There are a lot of suggestions on how to reduce anxiety before an exam, but have you considered writing about it? Research sponsored by the journal Science and supported by the National Science Foundation suggests that writing about something that’s making you anxious can be a beneficial way to confront that anxiety and minimize its impact on you. In an article in the UChicago News, reported on the positive findings of the study.

The senior author of this study, Sian Beilock, knows a little something about test anxiety and why otherwise intelligent, well-prepared people suffer a mental block during critical, stressful times such as test taking. She is the author of the book Choke: What the Secrets of the Brain Reveal About Getting It Right When You Have To in which she gives advice on how to avoid choking in stressful situations such as exams.

“Despite the fact that people are often motivated to perform their best, the pressure-filled situations in which important tests, presentations, and matches occur can cause people to perform below their ability level instead.”

Sian Beilock

According to the research, pressure-filled situations can drain part of the brain’s processing power known as “working memory.” This type of memory is critical for many of our everyday activities. It works as a kind of mental scratch pad which allows people to retrieve and use information that’s important to the task at hand.  Working memory is a limited resource. When anxiety sneaks in, it becomes quickly overburdened and saps the brain power needed to be successful.

Other research has shown that writing about frightening or traumatic events can reduce the experience of stress or anxiety associated with those events. The hypothesis is that by writing about something fearful, the experience of that fear is minimized. In other words, when you confront the scary thing and put it into your own words, you take the power away from it and put it into a clearer context.

In Beilock’s experiment, researchers recruited 20 college students and presented them with a short math test. Just before the test, students were told just to do their best. Prior to the second test, researches created a more stressful experience by telling the students that those who performed well would receive financial compensation and that all the other students were depending on their performance as part of a team effort. They were also told their test taking would be video taped and reviewed by several math teachers.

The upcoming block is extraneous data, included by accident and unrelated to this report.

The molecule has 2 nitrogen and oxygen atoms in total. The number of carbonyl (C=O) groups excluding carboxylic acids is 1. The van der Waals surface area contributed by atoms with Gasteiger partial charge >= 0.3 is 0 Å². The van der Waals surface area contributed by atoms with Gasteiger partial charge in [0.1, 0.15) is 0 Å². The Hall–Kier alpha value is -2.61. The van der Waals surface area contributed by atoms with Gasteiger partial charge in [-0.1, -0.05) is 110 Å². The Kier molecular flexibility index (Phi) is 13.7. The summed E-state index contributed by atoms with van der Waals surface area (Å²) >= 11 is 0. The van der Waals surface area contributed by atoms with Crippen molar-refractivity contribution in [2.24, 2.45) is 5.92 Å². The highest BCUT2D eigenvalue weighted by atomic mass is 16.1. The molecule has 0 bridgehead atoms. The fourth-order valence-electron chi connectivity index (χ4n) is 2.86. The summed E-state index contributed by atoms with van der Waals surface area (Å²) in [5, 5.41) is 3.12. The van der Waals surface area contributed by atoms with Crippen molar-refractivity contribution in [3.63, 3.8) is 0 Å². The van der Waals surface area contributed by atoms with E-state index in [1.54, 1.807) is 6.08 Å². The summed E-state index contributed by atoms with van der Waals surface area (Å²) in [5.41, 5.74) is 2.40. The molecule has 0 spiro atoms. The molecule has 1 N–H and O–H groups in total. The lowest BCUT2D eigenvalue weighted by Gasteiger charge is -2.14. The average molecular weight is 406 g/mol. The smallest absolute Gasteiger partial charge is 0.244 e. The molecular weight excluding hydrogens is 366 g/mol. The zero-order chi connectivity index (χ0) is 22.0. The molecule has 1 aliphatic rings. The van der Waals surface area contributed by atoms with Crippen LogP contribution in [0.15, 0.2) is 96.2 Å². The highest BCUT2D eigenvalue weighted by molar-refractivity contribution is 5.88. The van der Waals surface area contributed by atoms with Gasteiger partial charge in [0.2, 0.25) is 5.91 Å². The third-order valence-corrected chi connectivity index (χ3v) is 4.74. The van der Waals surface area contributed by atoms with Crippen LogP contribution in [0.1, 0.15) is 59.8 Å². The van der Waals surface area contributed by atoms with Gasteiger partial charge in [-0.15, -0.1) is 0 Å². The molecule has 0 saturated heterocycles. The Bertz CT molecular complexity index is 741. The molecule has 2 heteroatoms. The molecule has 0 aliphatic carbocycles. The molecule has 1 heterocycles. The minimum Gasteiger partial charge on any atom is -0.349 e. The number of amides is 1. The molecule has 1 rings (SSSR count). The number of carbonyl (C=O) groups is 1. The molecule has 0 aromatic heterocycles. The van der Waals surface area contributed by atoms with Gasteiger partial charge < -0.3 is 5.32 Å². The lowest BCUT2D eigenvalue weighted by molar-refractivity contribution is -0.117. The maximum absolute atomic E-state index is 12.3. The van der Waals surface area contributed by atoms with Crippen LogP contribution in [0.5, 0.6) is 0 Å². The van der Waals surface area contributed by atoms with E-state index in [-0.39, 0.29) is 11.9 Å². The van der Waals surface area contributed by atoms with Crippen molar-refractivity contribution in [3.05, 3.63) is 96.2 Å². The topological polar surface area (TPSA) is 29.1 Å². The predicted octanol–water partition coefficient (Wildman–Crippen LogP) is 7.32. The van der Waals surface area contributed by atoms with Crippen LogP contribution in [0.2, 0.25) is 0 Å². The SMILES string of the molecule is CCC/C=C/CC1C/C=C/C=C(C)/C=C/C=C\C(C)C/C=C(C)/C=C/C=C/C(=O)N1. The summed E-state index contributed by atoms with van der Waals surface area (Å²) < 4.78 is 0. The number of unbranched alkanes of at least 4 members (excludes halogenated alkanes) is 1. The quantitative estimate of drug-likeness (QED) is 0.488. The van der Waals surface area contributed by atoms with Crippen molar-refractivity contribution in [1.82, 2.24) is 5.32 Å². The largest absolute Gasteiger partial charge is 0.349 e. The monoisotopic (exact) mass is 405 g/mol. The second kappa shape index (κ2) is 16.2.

The group was divided into two, and one of those groups was given instructions to write about their feelings regarding the upcoming test. The other group (the control group) was asked to sit quietly until the test started. The group who wrote about their feelings before the test performed significantly better than the control group. In fact, the control group showed a 12% drop in accuracy from the first test while the writing group showed a 5% increase in accuracy and an improvement overall in scores .

Other research has shown that it’s not just the act of writing that provides a benefit, but specifically writing about the event that is causing anxiety. Facing the fear by describing it and describing the emotions you associate with it helps create a level of comfort with how you’re feeling. It allows you to shrink the fear into something that is understandable and manageable.

When it’s time for your exam, make sure you get to the location 10 minutes earlier than required, or if you’re taking a remote test, make sure you’re set up 10 minutes earlier than required. Take that 10 minutes to write down your fears and put them into perspective. It might just help you improve your score, and hey! It can’t hurt!

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